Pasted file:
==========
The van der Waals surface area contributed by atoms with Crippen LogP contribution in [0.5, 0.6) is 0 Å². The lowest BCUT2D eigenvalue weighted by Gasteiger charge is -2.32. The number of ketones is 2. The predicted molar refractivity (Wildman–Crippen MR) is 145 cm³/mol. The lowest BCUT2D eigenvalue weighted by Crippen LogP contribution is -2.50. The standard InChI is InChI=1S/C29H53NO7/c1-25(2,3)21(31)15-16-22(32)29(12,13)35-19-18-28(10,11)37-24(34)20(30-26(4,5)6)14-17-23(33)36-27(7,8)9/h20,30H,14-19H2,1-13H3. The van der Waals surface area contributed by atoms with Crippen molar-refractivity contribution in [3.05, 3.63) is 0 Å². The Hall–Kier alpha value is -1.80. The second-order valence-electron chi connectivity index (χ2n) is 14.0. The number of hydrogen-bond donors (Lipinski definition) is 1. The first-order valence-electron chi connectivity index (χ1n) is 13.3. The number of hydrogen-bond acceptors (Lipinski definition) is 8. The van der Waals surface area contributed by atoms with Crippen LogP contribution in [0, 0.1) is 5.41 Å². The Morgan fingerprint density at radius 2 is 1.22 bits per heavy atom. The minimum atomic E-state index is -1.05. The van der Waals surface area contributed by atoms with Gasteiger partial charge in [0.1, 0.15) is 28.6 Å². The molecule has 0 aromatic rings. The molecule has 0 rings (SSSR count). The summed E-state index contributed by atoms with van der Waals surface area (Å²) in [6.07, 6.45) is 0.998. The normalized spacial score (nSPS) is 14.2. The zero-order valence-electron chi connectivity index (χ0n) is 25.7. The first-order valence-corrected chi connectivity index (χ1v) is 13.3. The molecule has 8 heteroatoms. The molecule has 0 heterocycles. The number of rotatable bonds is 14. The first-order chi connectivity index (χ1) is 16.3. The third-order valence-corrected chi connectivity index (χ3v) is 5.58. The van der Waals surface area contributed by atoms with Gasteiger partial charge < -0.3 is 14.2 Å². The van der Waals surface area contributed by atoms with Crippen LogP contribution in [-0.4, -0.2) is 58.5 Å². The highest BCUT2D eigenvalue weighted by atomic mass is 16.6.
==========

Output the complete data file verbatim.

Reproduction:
The van der Waals surface area contributed by atoms with Crippen LogP contribution in [0.5, 0.6) is 0 Å². The lowest BCUT2D eigenvalue weighted by Gasteiger charge is -2.32. The number of ketones is 2. The predicted molar refractivity (Wildman–Crippen MR) is 145 cm³/mol. The lowest BCUT2D eigenvalue weighted by Crippen LogP contribution is -2.50. The standard InChI is InChI=1S/C29H53NO7/c1-25(2,3)21(31)15-16-22(32)29(12,13)35-19-18-28(10,11)37-24(34)20(30-26(4,5)6)14-17-23(33)36-27(7,8)9/h20,30H,14-19H2,1-13H3. The van der Waals surface area contributed by atoms with Crippen molar-refractivity contribution in [3.05, 3.63) is 0 Å². The Hall–Kier alpha value is -1.80. The second-order valence-electron chi connectivity index (χ2n) is 14.0. The number of hydrogen-bond donors (Lipinski definition) is 1. The first-order valence-electron chi connectivity index (χ1n) is 13.3. The number of hydrogen-bond acceptors (Lipinski definition) is 8. The van der Waals surface area contributed by atoms with Crippen LogP contribution in [0, 0.1) is 5.41 Å². The Morgan fingerprint density at radius 2 is 1.22 bits per heavy atom. The minimum atomic E-state index is -1.05. The van der Waals surface area contributed by atoms with Gasteiger partial charge in [0.1, 0.15) is 28.6 Å². The molecule has 0 aromatic rings. The molecule has 0 rings (SSSR count). The summed E-state index contributed by atoms with van der Waals surface area (Å²) in [6.07, 6.45) is 0.998. The normalized spacial score (nSPS) is 14.2. The zero-order valence-electron chi connectivity index (χ0n) is 25.7. The first-order valence-corrected chi connectivity index (χ1v) is 13.3. The molecule has 8 heteroatoms. The molecule has 0 heterocycles. The number of rotatable bonds is 14. The first-order chi connectivity index (χ1) is 16.3. The third-order valence-corrected chi connectivity index (χ3v) is 5.58. The van der Waals surface area contributed by atoms with Gasteiger partial charge < -0.3 is 14.2 Å². The van der Waals surface area contributed by atoms with Crippen LogP contribution in [-0.4, -0.2) is 58.5 Å². The highest BCUT2D eigenvalue weighted by atomic mass is 16.6.